As you move from being a graduate student to the next stage on your career path, employers will be searching for people like you. Telling your own academic story – and curating the breadth and depth of that information – will be an important way to catch their eye. One strategy to let employers know who you are and what you are about is to create an online academic profile.
What you share in this academic profile is up to you. You need to decide whether to keep it strictly professional, with just your publication record and teaching philosophy statement, or whether to make it more personal. If the personal informs the professional, then sharing some personal content can enrich an employer’s understanding of who you are.
You may be concerned that there’s a risk of sharing too much (and hurting your chances of getting hired), but appropriate personal content certainly helps an employer measure your fit within the organization. Done well, the reward outweighs the risk.
You also need to decide how much time you are willing to commit to building an online academic profile. This commitment can be measured in time, effort or technological expertise. A full blog that reflects your personality as well as your academic accomplishments and opinions requires some creativity and lots of attention. If you don’t have the know-how or the time to feed a personal website like this, then you may want to choose one of the lower-stakes options.
There are a number of web services that can help you establish your presence. Here are some examples, as well as the level of risk and work they require.
Academica.edu profile: professional, lower stakes
Academia.edu is a social network pitched di-rectly at those working within academic institutions. You can connect to scholars who share similar research interests. You can also use the site to build your academic presence by sharing talks, papers and other forms of academic “currency.”
I consider this option “lower stakes” because you can add as little or as much detail as you like and it doesn’t really require maintenance beyond the odd visit to update your activities. An added bonus is analytics: you can get an email anytime that a Google search brings up your profile.
An academic blog: More professional, higher stakes
An academic blog is a website that focuses exclusively on your academic work. It shares little or no personal information, which is often the mainstay of a blog. This kind of blogging can give an external audience a more sophisticated understanding of your scholarly approach than a static CV. For graduate students, you might write about stages in your dissertation or a particular challenge in your field.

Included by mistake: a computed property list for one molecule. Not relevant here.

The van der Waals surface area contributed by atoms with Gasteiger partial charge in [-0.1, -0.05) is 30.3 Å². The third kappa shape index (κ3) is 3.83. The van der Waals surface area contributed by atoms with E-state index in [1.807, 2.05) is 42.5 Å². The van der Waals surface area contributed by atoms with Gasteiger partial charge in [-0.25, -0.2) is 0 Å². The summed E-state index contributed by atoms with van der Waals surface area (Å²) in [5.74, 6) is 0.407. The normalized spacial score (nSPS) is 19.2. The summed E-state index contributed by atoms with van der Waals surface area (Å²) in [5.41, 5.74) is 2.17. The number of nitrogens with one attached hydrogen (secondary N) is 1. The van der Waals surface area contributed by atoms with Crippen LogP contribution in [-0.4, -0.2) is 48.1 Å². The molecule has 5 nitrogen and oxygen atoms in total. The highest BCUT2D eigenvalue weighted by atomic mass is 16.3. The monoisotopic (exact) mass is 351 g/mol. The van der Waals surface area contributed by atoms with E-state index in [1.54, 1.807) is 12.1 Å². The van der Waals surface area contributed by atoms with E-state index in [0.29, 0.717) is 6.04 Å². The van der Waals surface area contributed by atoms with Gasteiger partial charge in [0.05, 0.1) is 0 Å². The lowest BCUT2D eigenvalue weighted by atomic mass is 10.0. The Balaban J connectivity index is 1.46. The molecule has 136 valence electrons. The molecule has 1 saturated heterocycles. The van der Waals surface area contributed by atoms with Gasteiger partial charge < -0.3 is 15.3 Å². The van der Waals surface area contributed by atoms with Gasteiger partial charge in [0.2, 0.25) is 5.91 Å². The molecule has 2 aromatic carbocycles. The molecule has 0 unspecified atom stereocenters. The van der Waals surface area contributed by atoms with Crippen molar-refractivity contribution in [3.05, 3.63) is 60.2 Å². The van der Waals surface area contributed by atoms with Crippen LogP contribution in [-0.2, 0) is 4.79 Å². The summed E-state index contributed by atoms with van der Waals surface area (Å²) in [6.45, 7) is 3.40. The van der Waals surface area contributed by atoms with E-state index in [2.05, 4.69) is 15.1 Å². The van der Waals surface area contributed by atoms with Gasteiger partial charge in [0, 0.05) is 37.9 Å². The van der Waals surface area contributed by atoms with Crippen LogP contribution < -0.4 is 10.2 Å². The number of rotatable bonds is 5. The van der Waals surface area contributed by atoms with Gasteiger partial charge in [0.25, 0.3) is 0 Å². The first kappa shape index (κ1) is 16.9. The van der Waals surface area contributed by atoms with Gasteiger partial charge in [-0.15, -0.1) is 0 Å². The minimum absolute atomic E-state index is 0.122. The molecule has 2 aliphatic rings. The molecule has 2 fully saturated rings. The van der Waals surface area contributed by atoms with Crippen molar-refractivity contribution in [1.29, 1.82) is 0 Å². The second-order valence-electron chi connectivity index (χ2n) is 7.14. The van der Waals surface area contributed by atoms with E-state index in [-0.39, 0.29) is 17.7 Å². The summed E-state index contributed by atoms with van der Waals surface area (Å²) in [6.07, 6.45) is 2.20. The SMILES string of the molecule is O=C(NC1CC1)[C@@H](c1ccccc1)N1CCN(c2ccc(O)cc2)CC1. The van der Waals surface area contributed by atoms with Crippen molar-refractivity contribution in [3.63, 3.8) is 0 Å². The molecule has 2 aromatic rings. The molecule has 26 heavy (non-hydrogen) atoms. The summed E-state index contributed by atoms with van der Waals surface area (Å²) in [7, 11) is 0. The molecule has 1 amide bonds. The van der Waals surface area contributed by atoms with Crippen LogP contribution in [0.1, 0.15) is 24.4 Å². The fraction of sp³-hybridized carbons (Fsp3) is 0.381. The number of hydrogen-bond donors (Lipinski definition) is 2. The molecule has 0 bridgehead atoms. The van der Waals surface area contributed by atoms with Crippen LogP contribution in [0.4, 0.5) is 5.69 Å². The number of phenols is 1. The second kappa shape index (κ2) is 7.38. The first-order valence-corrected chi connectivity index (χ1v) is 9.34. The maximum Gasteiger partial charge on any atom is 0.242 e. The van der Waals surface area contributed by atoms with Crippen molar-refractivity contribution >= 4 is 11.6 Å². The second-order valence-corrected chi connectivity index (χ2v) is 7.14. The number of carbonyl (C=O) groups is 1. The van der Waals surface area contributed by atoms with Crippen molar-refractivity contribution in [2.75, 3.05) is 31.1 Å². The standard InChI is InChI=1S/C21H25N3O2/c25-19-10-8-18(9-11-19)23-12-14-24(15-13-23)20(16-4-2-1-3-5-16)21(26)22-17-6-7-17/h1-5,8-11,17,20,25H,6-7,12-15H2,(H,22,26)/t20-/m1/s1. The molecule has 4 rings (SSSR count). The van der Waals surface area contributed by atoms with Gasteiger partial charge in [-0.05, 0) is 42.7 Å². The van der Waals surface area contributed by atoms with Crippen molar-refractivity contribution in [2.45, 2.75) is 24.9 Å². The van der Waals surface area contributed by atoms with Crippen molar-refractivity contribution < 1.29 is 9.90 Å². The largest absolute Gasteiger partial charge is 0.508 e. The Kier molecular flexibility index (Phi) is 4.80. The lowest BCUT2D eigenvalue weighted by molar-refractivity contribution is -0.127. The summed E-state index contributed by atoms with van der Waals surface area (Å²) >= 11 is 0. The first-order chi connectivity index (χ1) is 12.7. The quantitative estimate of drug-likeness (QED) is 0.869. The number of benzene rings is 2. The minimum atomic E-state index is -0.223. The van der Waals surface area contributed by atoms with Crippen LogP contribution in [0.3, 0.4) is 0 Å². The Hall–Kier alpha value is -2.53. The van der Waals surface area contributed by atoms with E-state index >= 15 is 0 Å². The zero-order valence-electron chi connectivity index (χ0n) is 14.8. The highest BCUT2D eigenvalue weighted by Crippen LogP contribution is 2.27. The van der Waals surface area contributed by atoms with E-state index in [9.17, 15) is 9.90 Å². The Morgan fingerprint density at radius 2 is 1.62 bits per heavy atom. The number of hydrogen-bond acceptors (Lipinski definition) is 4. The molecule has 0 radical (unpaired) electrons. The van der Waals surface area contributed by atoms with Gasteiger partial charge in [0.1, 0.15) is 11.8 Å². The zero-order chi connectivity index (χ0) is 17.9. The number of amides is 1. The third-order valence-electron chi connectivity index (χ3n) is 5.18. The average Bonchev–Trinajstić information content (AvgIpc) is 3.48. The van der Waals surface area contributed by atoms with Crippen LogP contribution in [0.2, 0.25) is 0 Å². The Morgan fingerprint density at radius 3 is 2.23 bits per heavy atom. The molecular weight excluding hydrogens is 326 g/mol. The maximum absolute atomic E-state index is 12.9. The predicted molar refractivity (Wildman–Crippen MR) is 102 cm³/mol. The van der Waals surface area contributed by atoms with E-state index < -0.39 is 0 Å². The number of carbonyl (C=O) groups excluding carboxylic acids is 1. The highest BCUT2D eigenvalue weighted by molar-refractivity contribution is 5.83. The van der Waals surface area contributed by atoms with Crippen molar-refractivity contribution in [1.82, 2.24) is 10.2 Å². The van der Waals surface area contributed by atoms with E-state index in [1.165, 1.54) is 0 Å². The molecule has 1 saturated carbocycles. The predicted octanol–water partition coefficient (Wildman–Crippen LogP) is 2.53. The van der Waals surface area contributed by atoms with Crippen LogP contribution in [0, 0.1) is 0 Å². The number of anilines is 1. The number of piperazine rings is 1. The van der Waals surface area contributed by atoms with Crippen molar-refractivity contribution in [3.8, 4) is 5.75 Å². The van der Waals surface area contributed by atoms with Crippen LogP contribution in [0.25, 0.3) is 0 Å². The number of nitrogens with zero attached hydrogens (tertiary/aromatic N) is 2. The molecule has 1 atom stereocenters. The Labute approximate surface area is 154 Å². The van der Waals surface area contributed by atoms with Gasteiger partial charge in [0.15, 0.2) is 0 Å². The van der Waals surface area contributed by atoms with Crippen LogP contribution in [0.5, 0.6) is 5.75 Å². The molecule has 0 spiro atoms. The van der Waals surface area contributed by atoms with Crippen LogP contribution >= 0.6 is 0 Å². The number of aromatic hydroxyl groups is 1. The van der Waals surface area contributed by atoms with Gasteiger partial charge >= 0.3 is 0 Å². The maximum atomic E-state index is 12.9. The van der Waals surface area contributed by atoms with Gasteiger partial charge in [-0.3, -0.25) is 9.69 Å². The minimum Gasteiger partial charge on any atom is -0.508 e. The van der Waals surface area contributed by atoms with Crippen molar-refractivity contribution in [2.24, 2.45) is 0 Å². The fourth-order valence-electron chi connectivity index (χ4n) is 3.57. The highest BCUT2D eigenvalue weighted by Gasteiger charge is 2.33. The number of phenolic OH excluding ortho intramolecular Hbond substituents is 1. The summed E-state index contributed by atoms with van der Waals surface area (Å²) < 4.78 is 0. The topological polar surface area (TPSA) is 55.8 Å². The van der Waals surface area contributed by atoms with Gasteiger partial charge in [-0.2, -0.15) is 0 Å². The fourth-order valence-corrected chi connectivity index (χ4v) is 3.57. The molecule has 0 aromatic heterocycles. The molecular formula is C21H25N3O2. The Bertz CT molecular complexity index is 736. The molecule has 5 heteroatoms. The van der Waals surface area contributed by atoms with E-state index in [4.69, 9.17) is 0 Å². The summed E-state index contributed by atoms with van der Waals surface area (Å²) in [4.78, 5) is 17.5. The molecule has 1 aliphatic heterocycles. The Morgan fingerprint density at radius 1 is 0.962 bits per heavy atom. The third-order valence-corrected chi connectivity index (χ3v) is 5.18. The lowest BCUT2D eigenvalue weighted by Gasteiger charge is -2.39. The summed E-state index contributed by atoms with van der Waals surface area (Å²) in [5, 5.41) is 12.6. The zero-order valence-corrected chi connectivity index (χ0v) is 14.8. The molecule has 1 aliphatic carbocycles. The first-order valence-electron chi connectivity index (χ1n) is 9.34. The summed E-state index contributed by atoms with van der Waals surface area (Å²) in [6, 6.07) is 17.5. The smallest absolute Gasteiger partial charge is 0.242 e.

I consider it “higher stakes” because you need to create content on an ongoing basis and initially you need to create the structure. It also demands that you have an interest in maintaining the technical aspects of the site.
Examples: http://natashakenny.wordpress.com/; or LMS ePortfolio
An about.me profile: More personal, lower stakes
About.me acts as an online business card, which in its brevity can provide a quick outline of academic interests. It’s visual and points to other sites: Twitter, Flickr and LinkedIn. Creating a page takes no more than 15 minutes. It offers analytics so you can get an idea of visitor traffic.
I suggest that this profile is more personal because of the links to other online presences – one of which could be your lab website or graduate student page on your department website – and it lets those sites do the heavy lifting in answering the question of who you are.
A hybrid blog: More personal, higher stakes
A hybrid approach mixes the personal with the professional. While personal items are posted in a hybrid blog, these sites also engage with disciplinary questions relevant to your field. The hybrid blog can reveal what informs the author’s personal life and professional practice. It can be a rich resource for those who want to know more than what’s in your CV.
Like the professional blog, it requires more sophisticated knowledge of how to create and maintain a site. That sophistication, in turn, allows for more creativity in building something that matches your goals.
Examples: www.biodiversityinfocus.com/blog/; or the informal LMS ePortfolio
Gavan Watson holds a PhD in environmental education from York University and is an educational developer at the University of Guelph.
Thank you for this post, Gavan. As a newly minted PhD thinking of starting my own blog, it is very useful to have different styles of blogs simply illustrated as a 2 by 2 table. 🙂
A simple LinkedIn profile is another option for a lower-stake professional presence. Plenty of employers check out their applicants on LinkedIn.
Nadia, can ANOVA be far behind?